While Dilsey may be the caretaker and Quentin the oldest child, Caddy is the “chosen substitute” for her negligent parents because of her ability to offer compassion and sacrifice. The “notorious image of the hypochondriac Mrs. Compson doing little else besides whining about being punished by God for her family’s transgressions” is evidence of the parents’ neglect. Caddy attempts to compensate for her mother’s neglect by attending to Benjy’s needs herself. The fact that Caddy’s response to her mother’s indifference is the cause of her downfall is largely Quentin’s responsibility. The love of family members, particularly Quentin, fails her, leading to inward betrayal. Concerning Caddy, Baum points out, “Ironically enough, those qualities in her character that are admirable are the ones which lead to her fall: her complete selflessness, which leads her to be indifferent to her virginity and to what happens to her; her willingness to put the other person’s interests first; and her great desire to communicate love” (Bauer). Caddy’s strong desire to express love leads her to sexual activity, resulting in Quentin’s disapproval and desperate attempts to reveal to Caddy the immorality of her actions. Once she views her sexuality through her brother’s eyes, she perceives her actions as sinful rather than loving and condemns herself, resulting in a pregnancy without knowledge of the father’s identity. Caddy’s family finds a husband to “legitimize” Caddy and her child, but upon discovering the truth about his wife’s condition, Caddy’s husband sends her home where she is shunned because she has sinned. Bauer writes, “This rejection reinforces Caddy’s acceptance of Quentin’s belief in her sinful nature and she loses confidence in her capacity to be a good mother to her child” (Bauer). Caddy begins to believe that she would be a negative influence upon her child and therefore allows her family to raise her daughter, despite her justified suspicions of the “treatment of the innocent baby as a symbol of its mother’s sin” and her empirical knowledge of their tendency to damage and ruin. According to Lawrence Bowling, abandoning her child is Caddy’s paramount failure. He writes,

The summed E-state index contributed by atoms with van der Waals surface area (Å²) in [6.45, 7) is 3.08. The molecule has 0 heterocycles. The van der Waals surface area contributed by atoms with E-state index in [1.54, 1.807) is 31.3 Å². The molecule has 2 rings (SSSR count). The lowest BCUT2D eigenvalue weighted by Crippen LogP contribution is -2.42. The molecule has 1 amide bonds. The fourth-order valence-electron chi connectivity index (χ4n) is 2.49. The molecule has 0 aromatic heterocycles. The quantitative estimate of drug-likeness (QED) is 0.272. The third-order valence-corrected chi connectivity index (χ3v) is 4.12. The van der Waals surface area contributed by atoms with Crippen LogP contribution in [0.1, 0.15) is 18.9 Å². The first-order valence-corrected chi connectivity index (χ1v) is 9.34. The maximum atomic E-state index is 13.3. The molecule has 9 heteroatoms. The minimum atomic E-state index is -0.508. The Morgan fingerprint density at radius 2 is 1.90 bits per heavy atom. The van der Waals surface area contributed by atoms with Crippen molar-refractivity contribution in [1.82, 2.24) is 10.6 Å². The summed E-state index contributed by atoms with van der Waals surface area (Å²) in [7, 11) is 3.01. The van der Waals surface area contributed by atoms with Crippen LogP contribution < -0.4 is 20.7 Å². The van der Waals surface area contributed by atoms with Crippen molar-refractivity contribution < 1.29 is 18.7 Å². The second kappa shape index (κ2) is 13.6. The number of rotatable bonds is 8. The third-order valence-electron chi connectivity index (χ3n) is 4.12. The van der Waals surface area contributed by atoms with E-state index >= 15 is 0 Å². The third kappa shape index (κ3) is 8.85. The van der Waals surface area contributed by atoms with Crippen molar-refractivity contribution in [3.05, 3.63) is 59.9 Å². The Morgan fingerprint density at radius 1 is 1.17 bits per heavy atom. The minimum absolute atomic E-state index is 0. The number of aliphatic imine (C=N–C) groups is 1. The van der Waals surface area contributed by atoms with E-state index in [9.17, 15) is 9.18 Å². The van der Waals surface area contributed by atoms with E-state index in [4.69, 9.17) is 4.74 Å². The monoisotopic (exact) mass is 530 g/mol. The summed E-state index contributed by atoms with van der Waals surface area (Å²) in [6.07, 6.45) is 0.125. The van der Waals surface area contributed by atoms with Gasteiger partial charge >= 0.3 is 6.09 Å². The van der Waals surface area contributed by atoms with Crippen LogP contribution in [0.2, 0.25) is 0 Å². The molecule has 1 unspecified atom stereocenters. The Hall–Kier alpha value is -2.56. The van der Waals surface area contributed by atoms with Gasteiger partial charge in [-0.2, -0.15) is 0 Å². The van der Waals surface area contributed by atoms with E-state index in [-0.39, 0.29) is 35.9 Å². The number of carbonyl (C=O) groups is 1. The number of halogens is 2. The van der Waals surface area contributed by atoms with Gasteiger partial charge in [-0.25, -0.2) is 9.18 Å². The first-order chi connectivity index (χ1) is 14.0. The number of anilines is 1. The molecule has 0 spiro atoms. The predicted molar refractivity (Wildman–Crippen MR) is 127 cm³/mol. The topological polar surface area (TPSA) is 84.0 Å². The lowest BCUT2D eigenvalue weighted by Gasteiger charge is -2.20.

She is “damned,” not because she committed fornication and bore an illegitimate child but because, living in a state of perpetual sin, she has neither desire nor hope for redemption; but, most of all, she is damned because, instead of accepting her duty to her child and being the best mother she could, she abandoned the child to the same household which had been her own ruin (Bauer).
Thus, Bauer echoes, “The tragedy of Caddy’s life is repeated by her child” (Bauer). Because Caddy’s daughter is the only progeny of the Compsons, this loss signifies the end of the family line (Bauer).
De Florian’s words translate into actions throughout the course of The Sound and the Fury. Benjy and Quentin live mostly in the past mentally, accounting for Faulkner’s extensive use of the stream-of-consciousness technique in their sections. Quentin’s watch, which once belonged to his grandfather, and his shadow are symbolic of his relationship with time, which he sees as something to be conquered. Jason tries to make every second count; for him, lost time equates to lost money. He wants to use time to the fullest in order to achieve maximum efficiency. Dilsey is the only character that functions and dwells within present time. Because of her parents’ failure to provide parental love, Caddy is forced to intervene and adopt the role of a mother at a very early age. Because Caddy makes this decision, Benjy views his sister as synonymous with love. Quentin’s stance toward love is more complicated. He claims to have committed incest, implying a supposed unnatural love for his sister, but in actuality, he only loves death. Jason replaces love with money out of the bitterness of his heart while Dilsey loves unconditionally and endures whatever comes. De Florian’s words concerning love and time could not apply to this novel more whole-heartedly.